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How I started my veggie garden

Time to get back to some proper posts! ūüôā

Note this piece isn’t called “how to start a veggie garden” and for good reason. I just did my own thing, totally winged it & it mostly paid off. As it turns out, I’m a little better an gardening than keeping an orchid alive!

We’re 16 months into our new home & the reason I haven’t written this particular post sooner is because as I got deeper into the gardening thing, I joined a few forums/groups and they left me feeling totally overwhelmed & like I wanted rip everything out and start over quit. There’s so much technical information out there & you can Google all that stuff. This post is just about what I did, what worked/didn’t work for me & if you’ve been thinking about it just know its totally doable.

I’ve always wanted a veggie/herb garden. I remember taking a bean as a kid and planting it &¬†that immense satisfaction & marvel at¬†seeing it come alive & grow just because I put in in the ground and gave it some water. My veggie garden still gives me that same feeling today but it¬†feels like its x 100.When we lived in the CBD I made a half assed attempt at one in a few pots that were standing around & it didn’t work. At all. I gave up & mentally parked it for when we had a proper garden one day. I probably started it around a year ago now, so what I’m sharing is a little dated but it has been a good learning journey…

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1.  Think about the location carefully

This is assuming you’re planting directly into the ground. Where my veggie garden is now (in the back yard), is actually its second site. I initially put it in the front garden & it just didn’t work there aesthectically. Within a week we dug it up & “transferred” it to the back yard. Please save yourself this pain.

If you live in a flat/townhouse you can definitely still have a few things. All you need is a small porch/balcony/window sill. Even though I couldn’t make this work¬†back then, ¬†it can definitely be done.

2.  Plant what you (already) eat

I know, I know it sounds logical but I got so ahead of myself that I planted some weird & wonderful things that well, wasted. Start with the basics you regularly head out to buy. My garden will never be without lettuce (3 different kinds), spinach, coriander & basil for example. You can expand later but rather start small.

3. Plant what’s (going¬†to be) in season

You want to work with nature. Most seeds will tell you this info on the back of the pack.

4. Seeds vs. seedlings

This is totally personal choice.

If you’re starting out I recommend seedlings – they’re a couple of weeks along already & its kinda like getting instant gratification & will keep you motivated to¬†keep going. ¬†I started with seedlings too right at the beginning ¬†– it was alot less intimidating. These days I’m doing seeds¬†because its cheaper & feel like I want to start from scratch. There’s noting quite like the day you see your seeds turn to seedlings & push their green heads above¬†ground for the 1st time¬†literally over night.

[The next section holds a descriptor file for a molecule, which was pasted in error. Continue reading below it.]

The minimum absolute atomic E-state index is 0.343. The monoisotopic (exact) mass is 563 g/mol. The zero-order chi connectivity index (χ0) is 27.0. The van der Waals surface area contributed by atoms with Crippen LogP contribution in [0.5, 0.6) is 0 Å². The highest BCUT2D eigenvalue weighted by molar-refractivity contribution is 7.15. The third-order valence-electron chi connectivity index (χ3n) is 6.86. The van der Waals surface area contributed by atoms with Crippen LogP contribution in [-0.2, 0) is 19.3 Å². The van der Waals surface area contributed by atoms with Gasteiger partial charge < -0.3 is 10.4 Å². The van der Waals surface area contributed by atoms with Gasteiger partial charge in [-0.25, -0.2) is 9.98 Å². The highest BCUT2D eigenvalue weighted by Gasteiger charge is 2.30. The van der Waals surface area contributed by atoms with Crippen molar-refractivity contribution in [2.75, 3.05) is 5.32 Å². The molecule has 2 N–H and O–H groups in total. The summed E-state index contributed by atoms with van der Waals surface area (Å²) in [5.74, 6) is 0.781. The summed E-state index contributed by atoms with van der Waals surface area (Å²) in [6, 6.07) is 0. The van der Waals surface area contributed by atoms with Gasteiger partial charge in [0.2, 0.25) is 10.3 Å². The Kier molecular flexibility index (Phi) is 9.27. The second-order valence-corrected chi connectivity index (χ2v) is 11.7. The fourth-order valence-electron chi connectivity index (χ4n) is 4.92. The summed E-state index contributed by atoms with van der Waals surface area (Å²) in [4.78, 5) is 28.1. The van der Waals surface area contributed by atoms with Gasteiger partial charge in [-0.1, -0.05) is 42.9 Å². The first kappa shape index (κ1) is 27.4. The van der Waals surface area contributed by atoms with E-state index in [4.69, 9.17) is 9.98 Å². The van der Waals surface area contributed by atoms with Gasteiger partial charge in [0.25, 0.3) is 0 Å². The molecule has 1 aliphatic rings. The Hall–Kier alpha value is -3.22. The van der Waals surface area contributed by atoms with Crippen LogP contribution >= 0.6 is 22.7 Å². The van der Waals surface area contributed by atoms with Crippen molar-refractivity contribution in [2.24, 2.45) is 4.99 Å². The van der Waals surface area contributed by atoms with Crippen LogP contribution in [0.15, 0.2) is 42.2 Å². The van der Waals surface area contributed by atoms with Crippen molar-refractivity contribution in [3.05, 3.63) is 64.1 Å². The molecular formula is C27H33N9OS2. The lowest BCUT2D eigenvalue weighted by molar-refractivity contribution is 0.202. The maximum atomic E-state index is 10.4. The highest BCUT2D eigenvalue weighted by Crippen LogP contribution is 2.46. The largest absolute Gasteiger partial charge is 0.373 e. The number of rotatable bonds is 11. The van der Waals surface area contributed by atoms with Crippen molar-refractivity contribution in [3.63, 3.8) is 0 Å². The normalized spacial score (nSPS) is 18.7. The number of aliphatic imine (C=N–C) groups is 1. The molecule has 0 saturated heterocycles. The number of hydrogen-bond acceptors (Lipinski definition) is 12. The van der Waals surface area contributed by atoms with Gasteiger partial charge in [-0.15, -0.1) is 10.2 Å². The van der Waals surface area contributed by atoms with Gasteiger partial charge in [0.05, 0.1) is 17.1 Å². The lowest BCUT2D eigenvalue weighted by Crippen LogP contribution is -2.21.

If you’re going with seeds I find it easier to plant them in trays 1st – these live out on my patio for a few weeks where they’re easier to get to water & if something crazy is up with the weather you can shield them (remember last year when we had those hail storms?!).

5. Think about sunlight

Again, you’ll get this info on the pack for seeds or if you’re buying seedlings ask the nursery or Google!

If you’re for example putting seedlings into the ground rather eye the space you have in mind for a few days. How much sunlight does it really get (vs. what it needs) in the mornings & afternoons?

6. Keep the markers

Seedlings usually come with a little plastic marker in the tray. Don’t toss this –¬†when you’re starting out and have¬†even just 6+ types of veggies on the¬†go it can get a little confusing at the beginning & you can’t always tell what’s what.¬†You can also¬†buy a variety¬†of super cute¬†markers at nurseries/craft stores.

7. Make time to water

Ya so you cant skip this one I learned. And it can get tiring quickly. ¬†We don’t have¬†an irrigation system so its all manual (with watering canisters) or with a small sprinkler. Obviously please water off peak in the mornings/evenings (I much prefer evenings). I keep hearing these rumours of water restrictions coming in Jozi…

8. Gear helps

I’m not suggesting you go pro here¬†but ¬†you will need a few things like a hose, sprinkler, tools. gloves (if you want). The most important things for me turned out to be shoes. I kept heading to the garden in whatever shoes I was wearing & no matter how hard I tried they would always get ruined (it is impossible to water a garden & not get your shoes wet – take it from me I’ve tried).

And this is really important: don’t forget SPF (even if you think you’re only going to be outside for 5 minutes). I love doing a pampering hand scrub & treatment after (with Crabtree’s Gardeners range obviously!). A hat can help too.

9. Eat your harvest

This is the best part!

I love sitting down to a meal that in part, I grew & earned. It’s just so damn cool to be able to head down to my garden & pick a few things¬†for a side salad for supper than have to get in my car at peak hour & have to go buy something. I mean, it doesn’t really get fresher¬†than this!

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Mostly, my advice is that¬†if you’re keen ¬†to just start!

W

xoxo

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